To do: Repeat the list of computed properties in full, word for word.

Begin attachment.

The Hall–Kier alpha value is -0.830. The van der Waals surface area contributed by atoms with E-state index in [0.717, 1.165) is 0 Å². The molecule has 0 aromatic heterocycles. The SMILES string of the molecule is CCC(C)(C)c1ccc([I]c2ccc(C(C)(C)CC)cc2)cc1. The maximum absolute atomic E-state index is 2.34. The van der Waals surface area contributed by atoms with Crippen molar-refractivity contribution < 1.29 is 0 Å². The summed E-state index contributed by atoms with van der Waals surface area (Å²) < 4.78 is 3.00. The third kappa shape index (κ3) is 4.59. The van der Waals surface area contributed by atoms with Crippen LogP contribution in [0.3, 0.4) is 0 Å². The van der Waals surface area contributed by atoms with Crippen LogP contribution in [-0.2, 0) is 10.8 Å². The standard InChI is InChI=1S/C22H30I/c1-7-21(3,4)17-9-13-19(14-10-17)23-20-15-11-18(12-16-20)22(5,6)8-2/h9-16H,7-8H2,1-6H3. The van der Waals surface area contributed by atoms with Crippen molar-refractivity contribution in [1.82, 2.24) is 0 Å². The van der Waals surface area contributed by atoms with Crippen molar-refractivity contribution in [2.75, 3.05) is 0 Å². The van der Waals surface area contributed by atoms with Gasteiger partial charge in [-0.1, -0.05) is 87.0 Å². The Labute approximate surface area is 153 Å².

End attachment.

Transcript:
The Hall–Kier alpha value is -0.830. The van der Waals surface area contributed by atoms with E-state index in [0.717, 1.165) is 0 Å². The molecule has 0 aromatic heterocycles. The SMILES string of the molecule is CCC(C)(C)c1ccc([I]c2ccc(C(C)(C)CC)cc2)cc1. The maximum absolute atomic E-state index is 2.34. The van der Waals surface area contributed by atoms with Crippen molar-refractivity contribution < 1.29 is 0 Å². The summed E-state index contributed by atoms with van der Waals surface area (Å²) < 4.78 is 3.00. The third kappa shape index (κ3) is 4.59. The van der Waals surface area contributed by atoms with Crippen LogP contribution in [0.3, 0.4) is 0 Å². The van der Waals surface area contributed by atoms with Crippen LogP contribution in [-0.2, 0) is 10.8 Å². The standard InChI is InChI=1S/C22H30I/c1-7-21(3,4)17-9-13-19(14-10-17)23-20-15-11-18(12-16-20)22(5,6)8-2/h9-16H,7-8H2,1-6H3. The van der Waals surface area contributed by atoms with Crippen molar-refractivity contribution in [1.82, 2.24) is 0 Å². The van der Waals surface area contributed by atoms with Crippen molar-refractivity contribution in [2.75, 3.05) is 0 Å². The van der Waals surface area contributed by atoms with Gasteiger partial charge in [-0.1, -0.05) is 87.0 Å². The Labute approximate surface area is 153 Å².